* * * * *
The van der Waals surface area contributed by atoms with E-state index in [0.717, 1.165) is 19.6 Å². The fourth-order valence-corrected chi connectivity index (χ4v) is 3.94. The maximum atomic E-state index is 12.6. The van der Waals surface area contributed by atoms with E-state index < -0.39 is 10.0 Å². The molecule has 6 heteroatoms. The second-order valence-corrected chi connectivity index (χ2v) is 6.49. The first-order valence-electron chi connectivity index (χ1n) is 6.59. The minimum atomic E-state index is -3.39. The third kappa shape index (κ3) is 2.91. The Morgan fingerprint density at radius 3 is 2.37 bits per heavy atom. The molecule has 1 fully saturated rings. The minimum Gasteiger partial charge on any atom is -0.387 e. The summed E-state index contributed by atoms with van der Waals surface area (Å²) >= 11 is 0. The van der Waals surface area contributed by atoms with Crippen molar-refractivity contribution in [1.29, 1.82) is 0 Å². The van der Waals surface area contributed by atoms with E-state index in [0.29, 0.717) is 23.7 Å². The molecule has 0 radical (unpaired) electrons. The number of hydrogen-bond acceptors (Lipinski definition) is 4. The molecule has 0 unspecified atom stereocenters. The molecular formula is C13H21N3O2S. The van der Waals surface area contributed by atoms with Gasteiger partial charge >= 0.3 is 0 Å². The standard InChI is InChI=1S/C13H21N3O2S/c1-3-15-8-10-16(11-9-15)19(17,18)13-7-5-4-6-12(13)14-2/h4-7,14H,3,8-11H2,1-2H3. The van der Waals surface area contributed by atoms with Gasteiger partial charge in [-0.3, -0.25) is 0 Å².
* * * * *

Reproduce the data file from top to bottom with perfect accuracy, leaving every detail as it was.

The van der Waals surface area contributed by atoms with E-state index in [0.717, 1.165) is 19.6 Å². The fourth-order valence-corrected chi connectivity index (χ4v) is 3.94. The maximum atomic E-state index is 12.6. The van der Waals surface area contributed by atoms with E-state index < -0.39 is 10.0 Å². The molecule has 6 heteroatoms. The second-order valence-corrected chi connectivity index (χ2v) is 6.49. The first-order valence-electron chi connectivity index (χ1n) is 6.59. The minimum atomic E-state index is -3.39. The third kappa shape index (κ3) is 2.91. The Morgan fingerprint density at radius 3 is 2.37 bits per heavy atom. The molecule has 1 fully saturated rings. The minimum Gasteiger partial charge on any atom is -0.387 e. The summed E-state index contributed by atoms with van der Waals surface area (Å²) >= 11 is 0. The van der Waals surface area contributed by atoms with Crippen molar-refractivity contribution in [1.29, 1.82) is 0 Å². The van der Waals surface area contributed by atoms with E-state index in [0.29, 0.717) is 23.7 Å². The molecule has 0 radical (unpaired) electrons. The number of hydrogen-bond acceptors (Lipinski definition) is 4. The molecule has 0 unspecified atom stereocenters. The molecular formula is C13H21N3O2S. The van der Waals surface area contributed by atoms with Gasteiger partial charge >= 0.3 is 0 Å². The standard InChI is InChI=1S/C13H21N3O2S/c1-3-15-8-10-16(11-9-15)19(17,18)13-7-5-4-6-12(13)14-2/h4-7,14H,3,8-11H2,1-2H3. The van der Waals surface area contributed by atoms with Gasteiger partial charge in [-0.3, -0.25) is 0 Å².